Deadly Argentina looting spreads as police go on strike

People carry goods from a ransacked shop in the northern Argentine province of Tucuman on 9 December, 2013 Supermarkets, clothing and sports stores were among those looted in Tucuman

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At least five people have been killed as looting spreads through Argentina.

Hundreds have been injured as people took advantage of a police strike to rob shops and homes.

Police have refused to go on patrol until their demands for a salary rise are met.

Their move follows a police walkout in Cordoba province last week which also led to lootings, and which was settled after the governor almost doubled officers' pay.

Widespread unrest

Seventeen out of Argentina's 23 provinces have been affected.

An armed shopkeeper stands outside his business after his shop was looted in San Miguel de Tucuman on 9 December, 2013 Some shopkeepers armed themselves in an attempt to protect their stores

In 10 provinces police remain on strike, while in another seven, officers say they may have reached a deal.

The governor of Buenos Aires, Argentina's most populous province, managed to avert a strike by agreeing to almost double the entry-level salary of the police to 8,500 pesos (£830; $1,360) a month.

Nevertheless, thousands of shops closed early for fear of that looting would spread to the capital.

On Sunday night, a young man was electrocuted in the city of Concordia, in north-eastern Entre Rios province, when he came in contact with loose cabling in a looted shop.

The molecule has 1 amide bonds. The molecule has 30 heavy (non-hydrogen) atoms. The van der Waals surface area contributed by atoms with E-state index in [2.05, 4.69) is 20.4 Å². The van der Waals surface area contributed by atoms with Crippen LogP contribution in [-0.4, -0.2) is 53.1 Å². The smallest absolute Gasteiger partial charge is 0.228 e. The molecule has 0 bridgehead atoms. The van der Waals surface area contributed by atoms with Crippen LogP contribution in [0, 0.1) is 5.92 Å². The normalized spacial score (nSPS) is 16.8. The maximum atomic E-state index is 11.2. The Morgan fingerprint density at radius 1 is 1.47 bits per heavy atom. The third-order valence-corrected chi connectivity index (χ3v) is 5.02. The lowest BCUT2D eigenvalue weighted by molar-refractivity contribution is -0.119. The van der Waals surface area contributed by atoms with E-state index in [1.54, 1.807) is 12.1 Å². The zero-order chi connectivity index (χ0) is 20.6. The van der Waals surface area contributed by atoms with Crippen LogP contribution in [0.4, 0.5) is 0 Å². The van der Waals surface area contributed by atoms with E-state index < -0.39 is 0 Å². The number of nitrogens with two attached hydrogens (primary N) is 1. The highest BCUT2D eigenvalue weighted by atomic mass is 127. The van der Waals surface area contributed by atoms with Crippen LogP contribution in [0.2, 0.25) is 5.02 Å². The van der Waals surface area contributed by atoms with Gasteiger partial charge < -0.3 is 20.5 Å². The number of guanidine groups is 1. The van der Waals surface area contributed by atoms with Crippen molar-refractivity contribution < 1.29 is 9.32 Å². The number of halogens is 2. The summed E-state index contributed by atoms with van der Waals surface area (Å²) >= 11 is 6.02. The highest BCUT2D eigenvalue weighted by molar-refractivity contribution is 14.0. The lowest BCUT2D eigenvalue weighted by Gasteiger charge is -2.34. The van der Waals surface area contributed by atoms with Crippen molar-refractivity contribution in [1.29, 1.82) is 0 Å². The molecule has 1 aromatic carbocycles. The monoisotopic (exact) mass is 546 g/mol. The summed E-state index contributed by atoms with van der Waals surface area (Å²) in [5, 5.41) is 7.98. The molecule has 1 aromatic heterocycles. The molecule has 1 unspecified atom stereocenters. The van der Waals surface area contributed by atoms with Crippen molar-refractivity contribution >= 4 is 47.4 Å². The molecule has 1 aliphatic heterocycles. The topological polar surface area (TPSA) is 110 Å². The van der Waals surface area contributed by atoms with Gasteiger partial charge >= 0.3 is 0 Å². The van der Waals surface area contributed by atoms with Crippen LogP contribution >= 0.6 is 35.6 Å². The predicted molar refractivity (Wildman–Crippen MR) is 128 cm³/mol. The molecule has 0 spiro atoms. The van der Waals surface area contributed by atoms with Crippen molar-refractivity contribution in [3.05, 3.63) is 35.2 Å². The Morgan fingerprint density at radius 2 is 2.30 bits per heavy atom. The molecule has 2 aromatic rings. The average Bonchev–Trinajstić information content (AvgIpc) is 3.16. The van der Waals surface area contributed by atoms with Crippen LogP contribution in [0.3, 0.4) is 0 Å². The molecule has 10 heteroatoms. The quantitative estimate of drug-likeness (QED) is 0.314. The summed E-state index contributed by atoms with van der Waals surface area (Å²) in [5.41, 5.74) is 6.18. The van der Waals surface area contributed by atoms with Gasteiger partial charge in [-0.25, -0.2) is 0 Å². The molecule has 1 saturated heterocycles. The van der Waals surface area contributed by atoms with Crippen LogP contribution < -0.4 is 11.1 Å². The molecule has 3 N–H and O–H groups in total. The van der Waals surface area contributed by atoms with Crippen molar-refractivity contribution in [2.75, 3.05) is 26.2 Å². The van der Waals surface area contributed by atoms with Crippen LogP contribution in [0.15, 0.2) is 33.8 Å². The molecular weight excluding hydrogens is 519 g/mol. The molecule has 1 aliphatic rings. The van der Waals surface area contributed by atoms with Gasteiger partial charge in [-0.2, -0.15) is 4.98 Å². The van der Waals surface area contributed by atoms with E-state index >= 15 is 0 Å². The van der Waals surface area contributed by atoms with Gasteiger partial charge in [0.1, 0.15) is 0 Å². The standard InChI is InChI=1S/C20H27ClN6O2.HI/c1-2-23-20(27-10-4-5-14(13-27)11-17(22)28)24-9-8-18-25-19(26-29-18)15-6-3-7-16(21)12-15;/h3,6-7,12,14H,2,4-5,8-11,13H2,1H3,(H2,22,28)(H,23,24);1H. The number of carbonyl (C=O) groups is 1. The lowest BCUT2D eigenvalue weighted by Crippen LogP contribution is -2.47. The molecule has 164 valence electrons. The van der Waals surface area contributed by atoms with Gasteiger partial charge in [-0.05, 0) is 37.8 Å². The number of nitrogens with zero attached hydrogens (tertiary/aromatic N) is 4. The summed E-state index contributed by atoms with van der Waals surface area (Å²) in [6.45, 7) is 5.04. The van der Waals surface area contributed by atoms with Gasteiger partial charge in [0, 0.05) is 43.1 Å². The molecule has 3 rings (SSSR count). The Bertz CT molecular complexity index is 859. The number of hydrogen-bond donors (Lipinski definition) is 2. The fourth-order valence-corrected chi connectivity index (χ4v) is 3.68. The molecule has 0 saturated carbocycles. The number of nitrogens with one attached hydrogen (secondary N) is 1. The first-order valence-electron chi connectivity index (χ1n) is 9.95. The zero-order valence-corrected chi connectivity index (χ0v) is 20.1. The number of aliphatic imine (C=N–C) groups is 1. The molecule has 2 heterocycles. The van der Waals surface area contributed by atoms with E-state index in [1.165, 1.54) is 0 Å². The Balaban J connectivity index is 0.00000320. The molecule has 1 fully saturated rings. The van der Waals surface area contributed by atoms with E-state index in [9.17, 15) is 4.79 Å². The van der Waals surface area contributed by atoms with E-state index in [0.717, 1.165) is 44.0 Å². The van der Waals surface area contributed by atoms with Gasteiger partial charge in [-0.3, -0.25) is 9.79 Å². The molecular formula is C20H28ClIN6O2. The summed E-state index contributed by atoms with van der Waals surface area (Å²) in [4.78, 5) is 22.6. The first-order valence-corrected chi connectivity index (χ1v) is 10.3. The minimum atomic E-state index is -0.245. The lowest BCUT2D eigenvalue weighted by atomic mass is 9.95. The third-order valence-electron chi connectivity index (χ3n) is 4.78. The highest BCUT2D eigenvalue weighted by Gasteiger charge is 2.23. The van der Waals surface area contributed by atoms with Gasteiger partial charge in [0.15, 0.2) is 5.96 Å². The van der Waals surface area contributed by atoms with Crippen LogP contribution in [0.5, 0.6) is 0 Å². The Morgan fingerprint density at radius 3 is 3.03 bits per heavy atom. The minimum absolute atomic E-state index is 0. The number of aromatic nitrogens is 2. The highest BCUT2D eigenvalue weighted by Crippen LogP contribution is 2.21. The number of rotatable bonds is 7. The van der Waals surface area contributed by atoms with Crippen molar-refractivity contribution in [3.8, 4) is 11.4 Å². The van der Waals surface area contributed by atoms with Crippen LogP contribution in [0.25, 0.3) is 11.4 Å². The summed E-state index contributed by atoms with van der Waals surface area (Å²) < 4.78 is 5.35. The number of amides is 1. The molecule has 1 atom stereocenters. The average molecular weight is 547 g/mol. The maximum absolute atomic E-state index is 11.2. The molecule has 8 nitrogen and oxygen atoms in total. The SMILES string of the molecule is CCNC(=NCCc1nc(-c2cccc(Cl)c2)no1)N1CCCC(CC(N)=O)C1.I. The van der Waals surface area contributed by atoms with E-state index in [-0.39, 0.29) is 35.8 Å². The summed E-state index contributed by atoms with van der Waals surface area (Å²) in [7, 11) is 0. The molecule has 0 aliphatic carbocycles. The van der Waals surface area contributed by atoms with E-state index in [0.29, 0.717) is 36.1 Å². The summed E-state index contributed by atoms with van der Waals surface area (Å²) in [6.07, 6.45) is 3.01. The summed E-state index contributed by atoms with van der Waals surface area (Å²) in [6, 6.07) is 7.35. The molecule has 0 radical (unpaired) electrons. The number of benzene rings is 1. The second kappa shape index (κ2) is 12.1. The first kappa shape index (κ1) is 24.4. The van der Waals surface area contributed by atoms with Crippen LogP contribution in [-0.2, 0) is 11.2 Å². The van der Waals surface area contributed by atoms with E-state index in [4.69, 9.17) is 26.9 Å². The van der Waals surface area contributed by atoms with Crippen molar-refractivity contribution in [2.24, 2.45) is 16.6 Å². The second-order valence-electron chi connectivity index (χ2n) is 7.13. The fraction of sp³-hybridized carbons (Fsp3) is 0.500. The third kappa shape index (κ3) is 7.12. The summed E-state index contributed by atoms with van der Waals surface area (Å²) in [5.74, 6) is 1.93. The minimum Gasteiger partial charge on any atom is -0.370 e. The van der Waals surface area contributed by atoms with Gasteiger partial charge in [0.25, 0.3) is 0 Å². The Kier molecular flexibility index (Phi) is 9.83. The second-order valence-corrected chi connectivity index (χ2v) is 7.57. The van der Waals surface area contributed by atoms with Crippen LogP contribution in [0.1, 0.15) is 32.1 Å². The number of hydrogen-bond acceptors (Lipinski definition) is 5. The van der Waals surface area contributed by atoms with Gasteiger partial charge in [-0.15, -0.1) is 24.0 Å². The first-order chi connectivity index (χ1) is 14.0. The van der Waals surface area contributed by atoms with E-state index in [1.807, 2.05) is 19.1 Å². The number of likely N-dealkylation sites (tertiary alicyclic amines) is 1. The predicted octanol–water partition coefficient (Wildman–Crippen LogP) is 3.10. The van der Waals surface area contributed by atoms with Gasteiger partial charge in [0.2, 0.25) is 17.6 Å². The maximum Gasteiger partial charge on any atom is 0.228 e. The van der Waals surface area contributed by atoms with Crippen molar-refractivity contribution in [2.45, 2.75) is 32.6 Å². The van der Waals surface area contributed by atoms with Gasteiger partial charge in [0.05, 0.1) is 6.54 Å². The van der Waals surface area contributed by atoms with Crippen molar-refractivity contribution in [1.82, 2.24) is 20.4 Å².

Another man was killed in the north-western province of Jujuy, and three more were shot dead in the city of Resistencia in north-eastern Chaco province.

All of the deaths occurred inside stores which were being ransacked.


The government said the lootings were being co-ordinated "by political forces" through social media and blamed the opposition for the unrest.

Policemen from La Plata, capital of Buenos Aires province, take part in a protest in downtown on 9 December, 2013 Police officers say they struggle to live on their low wages with inflation on the rise

Cabinet chief Jorge Capitanich described the unrest as "treason" aimed at spreading fear and chaos on the eve of the 30th anniversary of Argentina's return to democracy on 10 December 1983.

Justice Minister Julio Alak warned police officers who had walked out that the justice system would "come down hard on those who are not carrying out this essential service".

He also said that those who were behind the violence would be charged.

Police said entry-level salaries of below 6,000 pesos a month were not sufficient to keep up with Argentina's rising inflation and consumer prices.

But Mr Capitanich called on them to resolve their grievances through dialogue rather than "holding governors to ransom".

The International Monetary Fund (IMF) has accused Argentina of not providing accurate inflation figures.

Some analysts say the rate could be as high as 25%, but the government says it is less than half that.

Officials said on Monday that a new consumer price index would be published in February.

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